View from apple orchard of Marge, Su and Jason dwarfed by the multi-species shelterbelts they planted 30 years ago

As we headed east we were caught by an intense cold front that periodically deluged the road all the way to Mallacoota where we took advantage of our relative’s holiday house rather than braving the weather to put up our canvas camper for the first time in driving rain and wind in the dark. Next day we travelled with the rain, dropped in on permaculture pioneer Phil Gall to catch up and cook dinner in his Bermagui flat before another overnight stay in a more spacious vacant home of friend and PDC co-teacher Angela Enbom overlooking Wallaga Lake.

Anti-aviary in suburban garden at Beauty Pt Wallaga Lake

The next gig in Nowra organised by Transition Shoalhaven was held in the local bowling club, one of those sprawling venues funded by pokies that are obliged to support community events as part of their licence. The MC, local councillor Kaye Gartner was excellent and noted how good it was to see a younger than usual crowd at local events. After a few memory triggers of Su’s childhood years in Nowra, and the load considerably lightened by the enthusiastic book buyers, we took the forest road through Tarago to visit relatives and friends in Canberra.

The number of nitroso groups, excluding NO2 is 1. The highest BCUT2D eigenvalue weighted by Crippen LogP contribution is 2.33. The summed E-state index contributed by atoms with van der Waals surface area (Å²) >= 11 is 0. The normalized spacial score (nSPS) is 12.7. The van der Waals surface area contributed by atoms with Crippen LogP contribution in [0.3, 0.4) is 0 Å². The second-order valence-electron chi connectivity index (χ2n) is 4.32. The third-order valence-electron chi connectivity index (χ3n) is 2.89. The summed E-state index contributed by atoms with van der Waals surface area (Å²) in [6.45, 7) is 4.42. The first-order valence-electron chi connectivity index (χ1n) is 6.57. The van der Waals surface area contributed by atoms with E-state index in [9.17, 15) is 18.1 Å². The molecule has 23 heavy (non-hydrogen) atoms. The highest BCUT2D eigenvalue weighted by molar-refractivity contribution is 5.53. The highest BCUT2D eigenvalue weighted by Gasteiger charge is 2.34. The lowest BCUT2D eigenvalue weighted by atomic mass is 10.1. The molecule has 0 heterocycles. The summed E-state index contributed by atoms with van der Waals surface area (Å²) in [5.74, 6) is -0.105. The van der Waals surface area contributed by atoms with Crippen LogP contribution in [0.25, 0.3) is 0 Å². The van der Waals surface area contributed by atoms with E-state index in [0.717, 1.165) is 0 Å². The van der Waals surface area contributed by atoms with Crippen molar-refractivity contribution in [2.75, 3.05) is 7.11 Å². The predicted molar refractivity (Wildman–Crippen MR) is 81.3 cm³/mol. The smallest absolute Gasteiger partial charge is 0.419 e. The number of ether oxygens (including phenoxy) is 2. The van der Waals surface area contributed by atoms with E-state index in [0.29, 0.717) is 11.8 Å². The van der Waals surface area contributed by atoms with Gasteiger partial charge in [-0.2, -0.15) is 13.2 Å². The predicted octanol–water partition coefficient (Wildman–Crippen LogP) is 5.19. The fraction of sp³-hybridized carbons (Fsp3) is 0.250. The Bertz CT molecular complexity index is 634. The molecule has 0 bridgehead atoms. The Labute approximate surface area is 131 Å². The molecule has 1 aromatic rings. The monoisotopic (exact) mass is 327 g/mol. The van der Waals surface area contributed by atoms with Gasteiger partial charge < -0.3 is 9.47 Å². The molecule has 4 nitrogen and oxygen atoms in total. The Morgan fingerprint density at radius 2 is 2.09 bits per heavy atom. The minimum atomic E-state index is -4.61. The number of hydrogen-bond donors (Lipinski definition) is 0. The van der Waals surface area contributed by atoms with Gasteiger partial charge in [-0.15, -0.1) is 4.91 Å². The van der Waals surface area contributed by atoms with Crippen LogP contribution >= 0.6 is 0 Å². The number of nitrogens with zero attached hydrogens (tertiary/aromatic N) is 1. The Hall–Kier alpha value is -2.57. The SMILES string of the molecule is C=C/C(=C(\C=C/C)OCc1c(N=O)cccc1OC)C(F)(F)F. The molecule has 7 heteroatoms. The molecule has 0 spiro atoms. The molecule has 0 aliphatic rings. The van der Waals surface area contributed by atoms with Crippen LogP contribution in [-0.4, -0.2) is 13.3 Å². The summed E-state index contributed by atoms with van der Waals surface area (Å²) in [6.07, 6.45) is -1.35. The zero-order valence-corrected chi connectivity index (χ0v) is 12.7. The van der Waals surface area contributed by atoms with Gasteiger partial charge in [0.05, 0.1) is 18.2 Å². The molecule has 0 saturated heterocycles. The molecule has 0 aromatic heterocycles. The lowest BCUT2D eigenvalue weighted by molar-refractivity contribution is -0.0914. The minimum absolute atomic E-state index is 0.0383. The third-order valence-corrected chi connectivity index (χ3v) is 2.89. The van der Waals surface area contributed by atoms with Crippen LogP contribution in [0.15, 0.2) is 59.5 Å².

Staying with Su’s brother was good fun and some overdue house maintenance on a roof that some careful readers of RetroSuburbia might recognise.

Prodigious Yellow Box litter accumulation on roof, Melba, Canberra

A visit to permaculture pioneers and superfine merino wool producers and yarn spinners (excuse the pun) David Watson, Judith Turley and extended family at Millpost was a treat. But David Watson’s figures on the 50% decline in sheep carrying capacity despite all their work over decades improving pastures and shelter in a very harsh climate was very sobering.

A little of that decline can be attributed to the progressively drying climate but the most is due to massive increase in kangaroo numbers in the Canberra region that are now causing considerable land degradation and keeping the smash repair businesses of the ACT in work. Culling is only taking the tip of the iceberg. It is such a tragedy that our country grows wood and meat with such ease and yet we treat these natural abundance as either sacred or biological pollution.

For those wedded to husbanding the land at Millpost and across rural Austral, the implications of our collective failure to “use and value renewable resources and services” are harsh. Until the majority of the meat eaters of this country start eating kangaroo and boycotting the obscene feedlot industries raising chooks, pigs and cows there are few practical options, let alone ones that reflect permaculture ethics.

The latest being trialled by the next generation of Millpost farmers is training Maremma dogs to chase kangaroos and, of course continuing to promote Millpost Merino superfine knitting wool that uses a small but valuable part of their annual wool clip. If there was a permaculture certification scheme then Millpost would be one of the first places to qualify. We took samples of their yarn to display on our bookstall, since knitting is a classic retrosuburban activity.